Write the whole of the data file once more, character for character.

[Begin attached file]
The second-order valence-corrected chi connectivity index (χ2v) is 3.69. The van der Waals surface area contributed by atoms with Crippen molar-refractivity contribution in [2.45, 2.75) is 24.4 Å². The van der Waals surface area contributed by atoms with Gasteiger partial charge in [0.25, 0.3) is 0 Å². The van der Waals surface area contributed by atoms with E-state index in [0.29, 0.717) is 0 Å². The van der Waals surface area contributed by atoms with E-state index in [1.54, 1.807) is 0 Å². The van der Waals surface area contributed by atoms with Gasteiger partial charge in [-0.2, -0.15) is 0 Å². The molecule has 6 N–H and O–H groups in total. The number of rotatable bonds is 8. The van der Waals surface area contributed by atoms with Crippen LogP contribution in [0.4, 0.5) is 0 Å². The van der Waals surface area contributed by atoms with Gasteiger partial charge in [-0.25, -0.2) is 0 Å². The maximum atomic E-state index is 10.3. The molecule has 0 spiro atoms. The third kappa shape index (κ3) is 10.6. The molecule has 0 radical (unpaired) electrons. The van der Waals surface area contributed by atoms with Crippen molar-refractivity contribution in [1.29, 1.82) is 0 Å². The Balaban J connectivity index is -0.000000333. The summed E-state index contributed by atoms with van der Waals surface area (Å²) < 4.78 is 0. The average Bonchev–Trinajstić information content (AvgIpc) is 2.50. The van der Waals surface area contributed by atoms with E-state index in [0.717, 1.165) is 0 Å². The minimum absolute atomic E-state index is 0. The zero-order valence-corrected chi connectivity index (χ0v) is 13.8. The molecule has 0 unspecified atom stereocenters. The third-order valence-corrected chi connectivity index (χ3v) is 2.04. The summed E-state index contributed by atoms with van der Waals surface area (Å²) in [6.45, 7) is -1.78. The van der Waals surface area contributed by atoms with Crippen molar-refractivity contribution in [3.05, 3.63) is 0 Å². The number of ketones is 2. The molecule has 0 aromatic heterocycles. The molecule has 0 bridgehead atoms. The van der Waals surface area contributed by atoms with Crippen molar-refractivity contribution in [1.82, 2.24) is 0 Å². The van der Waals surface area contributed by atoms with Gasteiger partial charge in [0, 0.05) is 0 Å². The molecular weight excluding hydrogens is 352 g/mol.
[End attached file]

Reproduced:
The second-order valence-corrected chi connectivity index (χ2v) is 3.69. The van der Waals surface area contributed by atoms with Crippen molar-refractivity contribution in [2.45, 2.75) is 24.4 Å². The van der Waals surface area contributed by atoms with Gasteiger partial charge in [0.25, 0.3) is 0 Å². The van der Waals surface area contributed by atoms with E-state index in [0.29, 0.717) is 0 Å². The van der Waals surface area contributed by atoms with E-state index in [1.54, 1.807) is 0 Å². The van der Waals surface area contributed by atoms with Gasteiger partial charge in [-0.2, -0.15) is 0 Å². The molecule has 6 N–H and O–H groups in total. The number of rotatable bonds is 8. The van der Waals surface area contributed by atoms with Crippen LogP contribution in [0.4, 0.5) is 0 Å². The van der Waals surface area contributed by atoms with Gasteiger partial charge in [-0.25, -0.2) is 0 Å². The maximum atomic E-state index is 10.3. The molecule has 0 spiro atoms. The third kappa shape index (κ3) is 10.6. The molecule has 0 radical (unpaired) electrons. The van der Waals surface area contributed by atoms with Crippen molar-refractivity contribution in [1.29, 1.82) is 0 Å². The Balaban J connectivity index is -0.000000333. The summed E-state index contributed by atoms with van der Waals surface area (Å²) < 4.78 is 0. The average Bonchev–Trinajstić information content (AvgIpc) is 2.50. The van der Waals surface area contributed by atoms with E-state index in [0.717, 1.165) is 0 Å². The minimum absolute atomic E-state index is 0. The zero-order valence-corrected chi connectivity index (χ0v) is 13.8. The molecule has 0 unspecified atom stereocenters. The third-order valence-corrected chi connectivity index (χ3v) is 2.04. The summed E-state index contributed by atoms with van der Waals surface area (Å²) in [6.45, 7) is -1.78. The van der Waals surface area contributed by atoms with Crippen molar-refractivity contribution in [3.05, 3.63) is 0 Å². The number of ketones is 2. The molecule has 0 aromatic heterocycles. The molecule has 0 bridgehead atoms. The van der Waals surface area contributed by atoms with Crippen molar-refractivity contribution in [1.82, 2.24) is 0 Å². The van der Waals surface area contributed by atoms with Gasteiger partial charge in [0, 0.05) is 0 Å². The molecular weight excluding hydrogens is 352 g/mol.